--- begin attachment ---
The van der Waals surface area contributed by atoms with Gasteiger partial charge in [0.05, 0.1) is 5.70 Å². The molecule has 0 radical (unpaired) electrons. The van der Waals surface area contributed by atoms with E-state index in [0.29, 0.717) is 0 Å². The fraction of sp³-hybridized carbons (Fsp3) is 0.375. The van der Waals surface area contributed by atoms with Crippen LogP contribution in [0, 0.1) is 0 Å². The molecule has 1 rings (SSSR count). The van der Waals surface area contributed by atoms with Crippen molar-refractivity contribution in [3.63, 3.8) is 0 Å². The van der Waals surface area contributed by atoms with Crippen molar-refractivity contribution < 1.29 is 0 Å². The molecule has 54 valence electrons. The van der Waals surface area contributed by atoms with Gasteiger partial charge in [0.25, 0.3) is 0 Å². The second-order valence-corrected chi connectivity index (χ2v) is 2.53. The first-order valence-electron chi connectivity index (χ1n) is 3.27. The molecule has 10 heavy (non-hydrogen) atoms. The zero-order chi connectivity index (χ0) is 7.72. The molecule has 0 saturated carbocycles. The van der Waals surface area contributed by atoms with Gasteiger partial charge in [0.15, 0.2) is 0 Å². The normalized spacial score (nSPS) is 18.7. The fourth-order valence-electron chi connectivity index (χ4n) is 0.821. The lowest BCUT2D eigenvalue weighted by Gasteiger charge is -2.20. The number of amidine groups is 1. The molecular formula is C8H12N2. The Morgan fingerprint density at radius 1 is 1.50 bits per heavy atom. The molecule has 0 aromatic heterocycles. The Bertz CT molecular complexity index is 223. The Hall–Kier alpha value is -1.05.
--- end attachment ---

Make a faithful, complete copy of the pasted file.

The van der Waals surface area contributed by atoms with Gasteiger partial charge in [0.05, 0.1) is 5.70 Å². The molecule has 0 radical (unpaired) electrons. The van der Waals surface area contributed by atoms with E-state index in [0.29, 0.717) is 0 Å². The fraction of sp³-hybridized carbons (Fsp3) is 0.375. The van der Waals surface area contributed by atoms with Crippen LogP contribution in [0, 0.1) is 0 Å². The molecule has 1 rings (SSSR count). The van der Waals surface area contributed by atoms with Crippen molar-refractivity contribution in [3.63, 3.8) is 0 Å². The van der Waals surface area contributed by atoms with Crippen molar-refractivity contribution < 1.29 is 0 Å². The molecule has 54 valence electrons. The van der Waals surface area contributed by atoms with Gasteiger partial charge in [0.25, 0.3) is 0 Å². The second-order valence-corrected chi connectivity index (χ2v) is 2.53. The first-order valence-electron chi connectivity index (χ1n) is 3.27. The molecule has 10 heavy (non-hydrogen) atoms. The zero-order chi connectivity index (χ0) is 7.72. The molecule has 0 saturated carbocycles. The van der Waals surface area contributed by atoms with Gasteiger partial charge in [0.15, 0.2) is 0 Å². The normalized spacial score (nSPS) is 18.7. The fourth-order valence-electron chi connectivity index (χ4n) is 0.821. The lowest BCUT2D eigenvalue weighted by Gasteiger charge is -2.20. The number of amidine groups is 1. The molecular formula is C8H12N2. The Morgan fingerprint density at radius 1 is 1.50 bits per heavy atom. The molecule has 0 aromatic heterocycles. The Bertz CT molecular complexity index is 223. The Hall–Kier alpha value is -1.05.